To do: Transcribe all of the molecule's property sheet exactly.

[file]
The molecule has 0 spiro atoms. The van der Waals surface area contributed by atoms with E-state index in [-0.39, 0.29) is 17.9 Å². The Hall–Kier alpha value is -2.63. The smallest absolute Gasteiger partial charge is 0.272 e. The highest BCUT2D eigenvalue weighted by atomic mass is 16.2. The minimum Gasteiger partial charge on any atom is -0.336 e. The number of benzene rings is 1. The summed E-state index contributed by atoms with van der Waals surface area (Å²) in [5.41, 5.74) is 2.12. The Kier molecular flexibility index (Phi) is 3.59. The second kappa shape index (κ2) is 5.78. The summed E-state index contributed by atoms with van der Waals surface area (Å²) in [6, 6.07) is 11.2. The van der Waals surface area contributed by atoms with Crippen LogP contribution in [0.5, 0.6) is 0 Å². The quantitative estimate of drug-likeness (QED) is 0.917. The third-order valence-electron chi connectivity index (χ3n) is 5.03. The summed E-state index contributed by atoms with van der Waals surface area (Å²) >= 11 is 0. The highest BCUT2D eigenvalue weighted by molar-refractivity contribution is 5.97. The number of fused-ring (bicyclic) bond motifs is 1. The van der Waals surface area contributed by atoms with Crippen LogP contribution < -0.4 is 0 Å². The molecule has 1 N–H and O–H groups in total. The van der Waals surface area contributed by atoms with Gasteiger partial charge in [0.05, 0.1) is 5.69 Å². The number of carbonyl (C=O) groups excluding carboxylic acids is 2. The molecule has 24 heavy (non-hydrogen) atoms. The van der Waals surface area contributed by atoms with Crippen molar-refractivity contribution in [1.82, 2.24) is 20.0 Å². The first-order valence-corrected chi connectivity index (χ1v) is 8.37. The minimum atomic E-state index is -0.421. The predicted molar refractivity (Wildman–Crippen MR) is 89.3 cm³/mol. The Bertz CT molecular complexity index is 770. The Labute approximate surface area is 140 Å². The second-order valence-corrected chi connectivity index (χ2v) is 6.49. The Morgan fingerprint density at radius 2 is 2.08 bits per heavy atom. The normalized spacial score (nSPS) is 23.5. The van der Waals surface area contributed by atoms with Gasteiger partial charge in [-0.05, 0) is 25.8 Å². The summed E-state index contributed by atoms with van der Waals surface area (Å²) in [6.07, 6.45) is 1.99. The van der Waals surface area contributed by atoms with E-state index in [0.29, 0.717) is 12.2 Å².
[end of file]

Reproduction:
The molecule has 0 spiro atoms. The van der Waals surface area contributed by atoms with E-state index in [-0.39, 0.29) is 17.9 Å². The Hall–Kier alpha value is -2.63. The smallest absolute Gasteiger partial charge is 0.272 e. The highest BCUT2D eigenvalue weighted by atomic mass is 16.2. The minimum Gasteiger partial charge on any atom is -0.336 e. The number of benzene rings is 1. The summed E-state index contributed by atoms with van der Waals surface area (Å²) in [5.41, 5.74) is 2.12. The Kier molecular flexibility index (Phi) is 3.59. The second kappa shape index (κ2) is 5.78. The summed E-state index contributed by atoms with van der Waals surface area (Å²) in [6, 6.07) is 11.2. The van der Waals surface area contributed by atoms with Crippen LogP contribution in [0.5, 0.6) is 0 Å². The quantitative estimate of drug-likeness (QED) is 0.917. The third-order valence-electron chi connectivity index (χ3n) is 5.03. The summed E-state index contributed by atoms with van der Waals surface area (Å²) >= 11 is 0. The highest BCUT2D eigenvalue weighted by molar-refractivity contribution is 5.97. The number of fused-ring (bicyclic) bond motifs is 1. The van der Waals surface area contributed by atoms with Crippen LogP contribution < -0.4 is 0 Å². The molecule has 1 N–H and O–H groups in total. The van der Waals surface area contributed by atoms with Gasteiger partial charge in [0.05, 0.1) is 5.69 Å². The number of carbonyl (C=O) groups excluding carboxylic acids is 2. The molecule has 24 heavy (non-hydrogen) atoms. The van der Waals surface area contributed by atoms with Crippen molar-refractivity contribution in [1.82, 2.24) is 20.0 Å². The first-order valence-corrected chi connectivity index (χ1v) is 8.37. The minimum atomic E-state index is -0.421. The predicted molar refractivity (Wildman–Crippen MR) is 89.3 cm³/mol. The Bertz CT molecular complexity index is 770. The Labute approximate surface area is 140 Å². The second-order valence-corrected chi connectivity index (χ2v) is 6.49. The Morgan fingerprint density at radius 2 is 2.08 bits per heavy atom. The normalized spacial score (nSPS) is 23.5. The van der Waals surface area contributed by atoms with Gasteiger partial charge in [-0.05, 0) is 25.8 Å². The summed E-state index contributed by atoms with van der Waals surface area (Å²) in [6.07, 6.45) is 1.99. The van der Waals surface area contributed by atoms with E-state index in [0.29, 0.717) is 12.2 Å².